But she didn’t have to do that. As Lucy continued groping she found a space under the edge. It was too narrow even for her small body, but the surface beneath was loose dirt. She started digging. Soon she had a trench. Lucy lay flat and wriggled through.

She continued walking but had hardly taken two steps when she heard another voice. This was no whisper, but clear and sharp. “Foolish mortal! You have already come too far. But there is still time to turn around. Leave this place or forfeit your life!”

Most people would have heeded this warning and judged it time to turn back. Lucy never slowed. She was no braver than she was pretty, smart, etc. But determination pushed her forward. She would follow this path to the end, no matter what it cost.

The dirt beneath her feet was becoming sticky. It didn’t feel like mud, but something less palatable. There was a smell of rotting meat. The path became stickier; the odor was stronger.

Now and again Lucy’s foot came down on something slick with a wetness she couldn’t identify. Then there were small, hard objects that cracked underneath. The smell was so foul that she was choking on it.

She sensed the space narrowing on either side and started to put out her hand, then drew it back, realizing that if there was a wall she didn’t want to feel it. Her fingers might not touch solidness but something soft and warm and throbbing.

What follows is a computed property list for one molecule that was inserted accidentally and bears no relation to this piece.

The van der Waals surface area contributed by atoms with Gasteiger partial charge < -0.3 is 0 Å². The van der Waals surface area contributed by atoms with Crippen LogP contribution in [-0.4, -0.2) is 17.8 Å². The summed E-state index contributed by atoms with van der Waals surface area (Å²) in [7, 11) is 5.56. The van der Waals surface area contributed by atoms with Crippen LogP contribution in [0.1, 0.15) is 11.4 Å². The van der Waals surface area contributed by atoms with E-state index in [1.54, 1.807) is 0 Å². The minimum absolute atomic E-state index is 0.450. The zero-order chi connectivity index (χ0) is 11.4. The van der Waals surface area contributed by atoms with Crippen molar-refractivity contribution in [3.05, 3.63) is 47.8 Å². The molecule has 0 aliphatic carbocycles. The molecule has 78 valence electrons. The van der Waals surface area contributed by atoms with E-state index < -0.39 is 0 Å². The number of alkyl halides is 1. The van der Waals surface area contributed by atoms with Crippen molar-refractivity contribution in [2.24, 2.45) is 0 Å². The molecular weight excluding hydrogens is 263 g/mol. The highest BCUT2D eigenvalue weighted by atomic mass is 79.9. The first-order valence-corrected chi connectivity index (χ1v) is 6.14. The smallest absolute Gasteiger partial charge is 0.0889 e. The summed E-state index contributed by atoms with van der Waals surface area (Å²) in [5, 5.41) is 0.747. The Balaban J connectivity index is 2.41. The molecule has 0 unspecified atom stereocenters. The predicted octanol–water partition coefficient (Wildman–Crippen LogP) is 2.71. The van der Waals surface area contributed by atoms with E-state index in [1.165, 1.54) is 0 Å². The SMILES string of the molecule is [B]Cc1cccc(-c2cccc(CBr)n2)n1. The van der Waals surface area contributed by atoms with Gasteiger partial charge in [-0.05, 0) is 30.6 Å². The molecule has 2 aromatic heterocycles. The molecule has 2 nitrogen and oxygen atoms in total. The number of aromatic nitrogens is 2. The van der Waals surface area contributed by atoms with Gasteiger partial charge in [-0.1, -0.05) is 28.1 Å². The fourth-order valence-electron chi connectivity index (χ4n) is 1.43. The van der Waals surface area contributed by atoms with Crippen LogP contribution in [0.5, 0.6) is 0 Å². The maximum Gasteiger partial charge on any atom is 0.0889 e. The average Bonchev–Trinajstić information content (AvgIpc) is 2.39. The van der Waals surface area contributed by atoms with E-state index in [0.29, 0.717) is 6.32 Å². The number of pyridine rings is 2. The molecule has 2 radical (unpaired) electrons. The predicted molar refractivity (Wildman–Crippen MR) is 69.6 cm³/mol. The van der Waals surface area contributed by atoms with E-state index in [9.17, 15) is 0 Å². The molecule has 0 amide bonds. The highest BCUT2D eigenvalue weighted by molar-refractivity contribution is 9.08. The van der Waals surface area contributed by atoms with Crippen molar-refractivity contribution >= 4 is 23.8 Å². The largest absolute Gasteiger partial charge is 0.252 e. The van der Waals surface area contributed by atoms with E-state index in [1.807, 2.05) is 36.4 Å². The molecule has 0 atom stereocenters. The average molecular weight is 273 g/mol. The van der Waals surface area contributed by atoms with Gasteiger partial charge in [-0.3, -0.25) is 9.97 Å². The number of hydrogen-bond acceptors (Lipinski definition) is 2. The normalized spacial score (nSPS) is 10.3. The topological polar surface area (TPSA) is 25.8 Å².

Gak eagerly watched her coming. He could tell she wasn’t pretty, but what was that to him? Such determination she had, to get through the barriers set up to protect mortals. She was bringing him his dinner... She would be his dinner.

There were sounds now, not voices but squeaks and grunts and snarls. Lucy ignored them all. A dim light ahead broke the darkness, and she knew the end of her path was near. As the light grew, Lucy’s footsteps became slower and slower. She sensed something ahead: it was very big and very powerful and not at all good. But determination carried her on.

Another door was in front of her, but this one opened wide. Lucy gasped. The thing coiled inside wasn’t just big, it was huge! Green, gold and black scales covered the snake-like body. But this was no snake, not with its teeth and claws.

Gak roared aloud with disappointment. His eyes might be all-seeing, but his nose was not all-smelling. Until now he had not perceived the unmistakable odor of one who could not bring him his dinner, who could not be his dinner.

Gak ate only virgins.

With a twitch of a mighty tail, Gak tossed Lucy to his minions. She screamed as one leg was torn from her body like a drumstick, an arm like a wing. Then her voice stopped and there was only the sound of munching. It didn’t last long; Lucy was small.

Gak settled back to wait for the next person who had determination enough to open the Door, not knowing that virgins, like dragons, are obsolete.


Copyright © 2014 by Lela Marie De La Garza